Virginia’s Attorney General, Jason Miyares, has announced the state’s participation in a lawsuit against social media giant Meta. This legal action, filed in a federal court in California, is a collaborative effort involving 32 states and the District of Columbia. The suit alleges that Meta has been systematically collecting data on children under the age of 13 without obtaining their parents’ consent, a clear violation of federal law. An additional nine state attorneys general are filing individual lawsuits in their respective jurisdictions, bringing the total number of states taking legal action against Meta to 41.
The complaint filed by the attorneys general paints a damning picture of Meta’s actions, accusing the company of using advanced technologies to lure and engage young people, particularly teenagers and children. The driving force behind Meta’s actions, according to the complaint, is profit, and in its relentless pursuit of financial gain, the company has allegedly misled the public about the serious risks associated with its social media platforms. The complaint further alleges that Meta has concealed how its platforms exploit and manipulate their most vulnerable users—teenagers and children.
The legal action seeks financial damages, restitution, and an end to Meta’s practices that are deemed unlawful.
Attorney General Miyares drew a parallel between the legal action against Meta and past battles with tobacco companies. “We now know they used Joe Camel to try to hook young people into cigarette use,” he stated. “Why? Because if I hook you when you’re young, I have a client for at least the next 10 years.”
One suggested solution to the problem, as noted by Miyares, is for Meta to implement age verification measures for its users. However, the company has not yet taken such steps.
Meta responded to the lawsuit with a statement expressing its commitment to providing safe and positive online experiences for teenagers and their families. The company claimed to have already introduced over 30 tools to support teens and their families. In its statement, Meta expressed disappointment that the attorneys general had chosen to pursue legal action rather than working collaboratively with industry companies to establish clear, age-appropriate standards for the use of apps by teenagers.
This multi-state lawsuit is the result of an investigation led by a bipartisan coalition of attorneys general from several states, including California, Florida, Kentucky, Massachusetts, Nebraska, New Jersey, Tennessee, and Vermont. The legal action follows a series of damning reports, beginning with The Wall Street Journal’s exposé in the fall of 2021, which cited Meta’s own research indicating that Instagram could harm teenagers’ mental health and body image, particularly teen girls. A subsequent internal study found that 13.5% of teen girls believed Instagram worsened thoughts of suicide, and 17% believed it exacerbated eating disorders.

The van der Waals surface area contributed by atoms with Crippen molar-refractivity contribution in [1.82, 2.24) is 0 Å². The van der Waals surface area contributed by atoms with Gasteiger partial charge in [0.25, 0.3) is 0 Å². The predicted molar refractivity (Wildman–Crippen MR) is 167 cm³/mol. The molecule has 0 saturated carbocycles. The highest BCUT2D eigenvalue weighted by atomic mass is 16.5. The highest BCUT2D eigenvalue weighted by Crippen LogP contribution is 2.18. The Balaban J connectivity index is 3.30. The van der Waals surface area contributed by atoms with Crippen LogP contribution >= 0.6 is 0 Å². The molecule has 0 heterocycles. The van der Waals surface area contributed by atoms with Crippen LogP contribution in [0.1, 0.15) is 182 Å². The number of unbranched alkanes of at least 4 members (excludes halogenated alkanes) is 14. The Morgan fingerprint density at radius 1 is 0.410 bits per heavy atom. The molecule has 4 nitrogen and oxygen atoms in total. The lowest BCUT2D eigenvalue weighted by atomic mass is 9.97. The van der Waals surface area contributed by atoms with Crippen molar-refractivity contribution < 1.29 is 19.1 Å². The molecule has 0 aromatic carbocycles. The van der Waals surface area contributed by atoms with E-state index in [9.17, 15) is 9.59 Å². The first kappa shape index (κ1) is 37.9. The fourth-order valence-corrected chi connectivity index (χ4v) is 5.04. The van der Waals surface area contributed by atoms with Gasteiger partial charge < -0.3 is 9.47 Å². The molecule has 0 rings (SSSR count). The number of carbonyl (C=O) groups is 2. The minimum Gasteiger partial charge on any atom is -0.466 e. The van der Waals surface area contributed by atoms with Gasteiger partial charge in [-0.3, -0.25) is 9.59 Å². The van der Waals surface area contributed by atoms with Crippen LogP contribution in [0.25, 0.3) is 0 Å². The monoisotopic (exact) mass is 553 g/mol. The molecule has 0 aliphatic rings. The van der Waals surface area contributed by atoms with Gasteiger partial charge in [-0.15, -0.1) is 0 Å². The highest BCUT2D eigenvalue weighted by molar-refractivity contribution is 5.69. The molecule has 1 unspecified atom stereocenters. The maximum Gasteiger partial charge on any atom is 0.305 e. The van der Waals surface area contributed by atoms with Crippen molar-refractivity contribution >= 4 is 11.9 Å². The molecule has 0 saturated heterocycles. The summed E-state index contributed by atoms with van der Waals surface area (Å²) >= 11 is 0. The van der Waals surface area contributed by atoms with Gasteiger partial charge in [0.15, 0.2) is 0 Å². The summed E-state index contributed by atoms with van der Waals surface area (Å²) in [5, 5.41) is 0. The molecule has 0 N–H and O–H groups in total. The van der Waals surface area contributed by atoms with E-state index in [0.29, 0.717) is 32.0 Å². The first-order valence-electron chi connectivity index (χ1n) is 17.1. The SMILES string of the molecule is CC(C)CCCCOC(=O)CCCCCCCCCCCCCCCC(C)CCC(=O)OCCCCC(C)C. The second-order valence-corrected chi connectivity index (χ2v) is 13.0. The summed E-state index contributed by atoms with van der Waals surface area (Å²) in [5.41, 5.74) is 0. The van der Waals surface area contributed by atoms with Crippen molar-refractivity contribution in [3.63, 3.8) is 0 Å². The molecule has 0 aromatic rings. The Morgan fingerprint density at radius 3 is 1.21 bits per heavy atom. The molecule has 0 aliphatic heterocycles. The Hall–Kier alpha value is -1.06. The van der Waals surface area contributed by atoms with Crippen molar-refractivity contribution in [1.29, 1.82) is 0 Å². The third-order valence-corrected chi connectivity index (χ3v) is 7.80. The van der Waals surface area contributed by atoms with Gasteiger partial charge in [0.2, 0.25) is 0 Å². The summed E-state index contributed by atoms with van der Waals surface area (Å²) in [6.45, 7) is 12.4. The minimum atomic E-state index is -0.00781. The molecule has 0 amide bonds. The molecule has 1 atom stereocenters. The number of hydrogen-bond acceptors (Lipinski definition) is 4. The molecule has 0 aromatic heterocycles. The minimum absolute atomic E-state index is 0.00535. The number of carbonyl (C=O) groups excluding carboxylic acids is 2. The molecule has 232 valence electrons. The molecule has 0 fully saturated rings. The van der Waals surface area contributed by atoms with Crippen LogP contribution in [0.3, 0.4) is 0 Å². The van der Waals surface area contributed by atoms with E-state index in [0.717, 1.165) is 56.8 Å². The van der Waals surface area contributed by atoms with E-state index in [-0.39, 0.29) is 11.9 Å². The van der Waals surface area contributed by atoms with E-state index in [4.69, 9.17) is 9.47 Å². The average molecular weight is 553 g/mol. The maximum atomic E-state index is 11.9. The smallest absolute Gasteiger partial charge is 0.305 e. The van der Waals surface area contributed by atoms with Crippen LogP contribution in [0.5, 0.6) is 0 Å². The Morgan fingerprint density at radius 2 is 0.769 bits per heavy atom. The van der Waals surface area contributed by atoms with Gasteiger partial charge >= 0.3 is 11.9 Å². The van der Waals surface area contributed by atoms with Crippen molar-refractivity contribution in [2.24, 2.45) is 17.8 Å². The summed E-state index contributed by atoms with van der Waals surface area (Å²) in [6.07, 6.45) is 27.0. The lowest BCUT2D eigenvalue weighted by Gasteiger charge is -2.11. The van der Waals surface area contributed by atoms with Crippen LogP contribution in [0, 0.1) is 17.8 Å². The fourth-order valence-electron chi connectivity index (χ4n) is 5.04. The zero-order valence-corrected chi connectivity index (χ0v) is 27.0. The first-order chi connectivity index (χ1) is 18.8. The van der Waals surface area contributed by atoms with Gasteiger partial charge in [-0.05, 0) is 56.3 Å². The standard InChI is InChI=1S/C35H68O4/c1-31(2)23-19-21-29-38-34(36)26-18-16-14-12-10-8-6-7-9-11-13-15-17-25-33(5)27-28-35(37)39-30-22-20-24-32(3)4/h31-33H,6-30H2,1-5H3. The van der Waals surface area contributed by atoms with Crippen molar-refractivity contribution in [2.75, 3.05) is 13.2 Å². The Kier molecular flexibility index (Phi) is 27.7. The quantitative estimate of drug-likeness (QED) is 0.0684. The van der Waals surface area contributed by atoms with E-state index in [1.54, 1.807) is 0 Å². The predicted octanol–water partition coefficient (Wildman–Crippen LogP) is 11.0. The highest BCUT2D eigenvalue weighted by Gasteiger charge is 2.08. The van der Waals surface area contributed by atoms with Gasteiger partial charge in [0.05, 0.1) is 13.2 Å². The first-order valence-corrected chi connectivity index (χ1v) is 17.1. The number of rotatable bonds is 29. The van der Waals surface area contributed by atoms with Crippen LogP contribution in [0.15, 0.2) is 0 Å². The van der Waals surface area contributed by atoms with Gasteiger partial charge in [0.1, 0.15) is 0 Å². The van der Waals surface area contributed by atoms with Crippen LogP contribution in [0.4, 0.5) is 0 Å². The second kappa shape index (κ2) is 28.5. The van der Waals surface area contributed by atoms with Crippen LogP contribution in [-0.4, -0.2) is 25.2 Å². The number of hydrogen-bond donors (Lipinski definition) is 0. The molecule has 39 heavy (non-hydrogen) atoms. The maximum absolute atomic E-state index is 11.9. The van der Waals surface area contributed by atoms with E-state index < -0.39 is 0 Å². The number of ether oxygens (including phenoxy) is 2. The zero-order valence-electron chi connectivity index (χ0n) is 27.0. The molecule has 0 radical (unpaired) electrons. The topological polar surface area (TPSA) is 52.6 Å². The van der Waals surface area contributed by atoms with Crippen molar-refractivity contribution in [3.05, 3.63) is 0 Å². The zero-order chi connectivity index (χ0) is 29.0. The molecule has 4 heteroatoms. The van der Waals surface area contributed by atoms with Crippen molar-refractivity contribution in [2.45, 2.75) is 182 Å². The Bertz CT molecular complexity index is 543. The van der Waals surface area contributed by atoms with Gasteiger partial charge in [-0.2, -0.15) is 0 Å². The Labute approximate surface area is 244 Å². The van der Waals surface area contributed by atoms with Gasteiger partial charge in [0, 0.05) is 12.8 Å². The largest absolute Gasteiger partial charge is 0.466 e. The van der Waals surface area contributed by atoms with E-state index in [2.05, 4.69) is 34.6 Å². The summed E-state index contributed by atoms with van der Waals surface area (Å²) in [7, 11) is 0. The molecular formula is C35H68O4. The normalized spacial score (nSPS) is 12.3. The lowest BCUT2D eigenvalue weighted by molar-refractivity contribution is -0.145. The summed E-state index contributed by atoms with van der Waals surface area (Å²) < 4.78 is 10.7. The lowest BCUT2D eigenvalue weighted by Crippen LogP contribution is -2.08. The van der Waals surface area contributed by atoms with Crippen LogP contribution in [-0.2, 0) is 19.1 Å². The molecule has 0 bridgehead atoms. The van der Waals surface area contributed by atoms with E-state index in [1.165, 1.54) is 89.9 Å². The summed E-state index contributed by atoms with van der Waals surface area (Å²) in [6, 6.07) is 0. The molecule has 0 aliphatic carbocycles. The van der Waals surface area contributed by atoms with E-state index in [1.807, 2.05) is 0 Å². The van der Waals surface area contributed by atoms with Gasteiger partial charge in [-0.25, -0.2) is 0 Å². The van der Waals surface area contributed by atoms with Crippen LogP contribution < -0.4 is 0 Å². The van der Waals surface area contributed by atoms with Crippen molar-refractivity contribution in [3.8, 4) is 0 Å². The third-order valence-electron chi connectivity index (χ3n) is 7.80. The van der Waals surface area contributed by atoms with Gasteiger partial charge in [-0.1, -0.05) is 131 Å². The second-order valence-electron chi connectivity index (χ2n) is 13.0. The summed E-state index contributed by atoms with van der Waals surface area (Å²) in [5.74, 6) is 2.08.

The use of social media among teenagers is widespread in the U.S. and many other parts of the world, with almost all U.S. teenagers aged 13 to 17 reporting the use of social media platforms. Social media companies are required to prohibit users under the age of 13 from signing up, as mandated by the Children’s Online Privacy Protection Act. However, many children have found ways to bypass these restrictions, both with and without their parents’ consent.
The states’ complaint alleges that Meta knowingly violated this law by collecting data on children without informing and obtaining permission from their parents.
While various social platforms have introduced measures to address concerns about children’s mental health, these efforts have proven easily circumvented. For example, TikTok recently introduced a default 60-minute time limit for users under 18, but minors can easily bypass this limit by entering a passcode. TikTok, Snapchat, and other platforms, which have also faced scrutiny regarding their impact on youth mental health, are not part of this lawsuit.
Washington D.C. Attorney General Brian Schwalb did not comment on whether TikTok or Snapchat would face similar scrutiny in the future but noted that the current focus is on Meta, encompassing Facebook and Instagram. He stated, “They’re the worst of the worst when it comes to using technology to addict teenagers to social media, all in the furtherance of putting profits over people.”
In May, U.S. Surgeon General Dr. Vivek Murthy called on tech companies, parents, and caregivers to take immediate action to protect kids from the negative impacts of social media.